In the wake of Fashion Revolution Day, you may be left wondering “what now?” when it comes to your role in the slow fashion movement. It’s important to keep the momentum of the movement going, but how?
You already know that one way to be a more conscious consumer is to think before you purchase, in part by reading clothing labels. But what are you looking for, and how should that affect your decision to purchase? Fashion Revolution Day has us paying attention to the “Made In” information, but there is a lot you can gather about a garment’s sustainability from the label and garment itself. In addition to where it was made, here are some things to think about when considering new clothing:
1. What is the garment’s resale value or recyclability? Hint: fast fashion pieces have little to no resale value. By nature, fast fashion companies favor quantity over quality. Turn the garment inside out and take a look at the seams. Does it look like it was constructed with attention to detail and respect for craftsmanship? Chances are it won’t last you more than one or two seasons, and much like a used car, a Forever 21 top looses its value the moment you walk out of the store with it. What will you do with it when you’re finished with it? Donating your unwanted clothes is favorable over discarding them entirely, but fast fashion garments are more likely to end up in landfill rather than on the racks of Buffalo Exchange. Consider the long-term implications of the investment you’re making.
2. How was the final look of the garment achieved? Much of our clothing has gone through toxic chemical treatments that are harmful to both our bodies and the environment. Some of the most commonly used manufacturing processes, such as distressing denim and dying textiles, are highly wasteful, toxic and are destroying the water supplies for the communities who live in manufacturing countries. When possible, opt for naturally dyed clothing or minimally processed jeans (raw denim jeans are a great sustainable option!)
3. How often will the garment need to be laundered? In general, we’ve become “hyper-hygienic” when it comes to washing our clothes. Do some research on fabrics and learn which retain odor (silk, polyester, nylon) and which are more breathable (cotton, linen, hemp) and how those factors play into your lifestyle. If it’s something you’ll need to wash after every wear, consider how well it will hold up after multiple washes. By cutting back on machine washing, you can increase the garments’ lifecycle while decreasing energy and water use.
(link: Why You Should Never Wash Your Jeans Unless You Really Really Have To via The Guardian)
While considering these questions, the underlying thought should always be “do I really need this?” In most cases, the answer is no. Instead of buying new, there are plenty of ways to incorporate sustainability into your closet:
*Cut back on laundering by separating your laundry pile into two: ‘everyday’ (undergarments, basics) and ‘sporadic’ (jeans, blouses, sweaters, skirts). The ‘everyday’ garments will need to be washed more frequently, but consider whether the ‘sporadic’ items need a full wash. Would hanging them up to air out do the trick?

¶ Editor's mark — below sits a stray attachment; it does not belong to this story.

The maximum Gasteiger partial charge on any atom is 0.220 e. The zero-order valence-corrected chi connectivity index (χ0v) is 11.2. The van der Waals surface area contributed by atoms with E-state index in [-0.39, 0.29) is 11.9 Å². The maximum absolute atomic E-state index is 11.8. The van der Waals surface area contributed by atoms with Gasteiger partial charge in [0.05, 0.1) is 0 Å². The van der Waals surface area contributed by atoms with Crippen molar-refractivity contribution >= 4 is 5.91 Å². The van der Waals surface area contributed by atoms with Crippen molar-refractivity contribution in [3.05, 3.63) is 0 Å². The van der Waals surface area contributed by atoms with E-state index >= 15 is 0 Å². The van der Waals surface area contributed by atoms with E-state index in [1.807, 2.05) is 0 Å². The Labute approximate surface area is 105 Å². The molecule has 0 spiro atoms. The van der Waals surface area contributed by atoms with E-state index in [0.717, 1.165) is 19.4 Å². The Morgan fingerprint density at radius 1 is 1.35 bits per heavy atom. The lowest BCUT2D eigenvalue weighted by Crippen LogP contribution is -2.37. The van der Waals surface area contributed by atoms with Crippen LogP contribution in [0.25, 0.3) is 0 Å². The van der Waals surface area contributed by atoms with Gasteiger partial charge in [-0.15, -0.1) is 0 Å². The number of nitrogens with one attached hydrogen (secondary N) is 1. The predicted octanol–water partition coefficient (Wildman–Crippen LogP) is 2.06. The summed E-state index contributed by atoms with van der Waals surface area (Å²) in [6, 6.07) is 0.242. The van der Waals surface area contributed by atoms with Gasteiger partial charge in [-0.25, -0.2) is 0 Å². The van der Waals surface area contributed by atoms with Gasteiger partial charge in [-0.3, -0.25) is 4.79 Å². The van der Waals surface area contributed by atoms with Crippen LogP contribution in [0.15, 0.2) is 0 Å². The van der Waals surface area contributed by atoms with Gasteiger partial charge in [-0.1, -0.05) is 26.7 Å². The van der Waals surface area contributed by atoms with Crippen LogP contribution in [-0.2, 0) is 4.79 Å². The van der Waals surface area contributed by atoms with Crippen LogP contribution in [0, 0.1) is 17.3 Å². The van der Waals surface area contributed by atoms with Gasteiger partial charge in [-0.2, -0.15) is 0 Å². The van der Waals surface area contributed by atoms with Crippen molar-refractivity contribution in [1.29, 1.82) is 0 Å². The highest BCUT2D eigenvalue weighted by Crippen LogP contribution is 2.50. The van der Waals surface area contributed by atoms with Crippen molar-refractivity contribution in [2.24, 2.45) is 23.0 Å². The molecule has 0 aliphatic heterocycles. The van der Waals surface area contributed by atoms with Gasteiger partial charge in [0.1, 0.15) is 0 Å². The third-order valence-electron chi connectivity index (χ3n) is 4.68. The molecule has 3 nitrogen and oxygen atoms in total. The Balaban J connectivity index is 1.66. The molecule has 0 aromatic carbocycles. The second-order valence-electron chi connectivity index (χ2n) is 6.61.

*Turn sustainability into a group effort and facilitate a clothing swap between your friends. Make it a party with these great Swap Party pointers!
*Take a basic sewing class so you can repair, repurpose, or alter your clothes instead of discarding them. Websites like CourseHorse are great for discovering classes in your area, such as sewing, alterations, hemming, and more.
*If you do have clothing with no resale value or that’s damaged beyond repair, there are options besides throwing them away. Textile recycling programs, such as GrowNYC and Green Tree Textiles, are wonderful resources that will come right to your door to pick up your items.
Practicing sustainability doesn’t have to mean sacrificing style. It may not be an instant transition towards a fully green wardrobe, but incorporating these tips and considerations into your habits will decrease your carbon footprint and make you rethink what fashion means to you.
Guest Blogger: Abby Calhoun, Project Coordinator at Parsons School of Design
Abby Calhoun is a sustainable fashion enthusiast living and working in New York City. She is the Grant Administrator and Project Coordinator at the Healthy Materials Lab (HML) at Parsons School of Design. HML is a fully grant-funded initiative aimed at optimizing the health and transparency of building materials, particularly those used in the affordable housing industry. The team is working to transform the way that building products are manufactured, to eliminate avoidable toxins and to support the creation of new materials. In addition to her work at Parsons, Abby is pursuing a Master’s Degree in Nonprofit Management from The New School’s Milano School of International Affairs, Management, and Urban Policy. She is passionate about sustainability initiatives as they relate to ethical fashion and conscious consumerism. Her interest in slow fashion is in repairing the broken links between designer and producer, producer and garment, and garment and consumer. In an effort to repair that disconnect on a personal level, she has recently learned the art of hand weaving and now spends her spare time in the weaving studio making bags and tapestries for her friends and family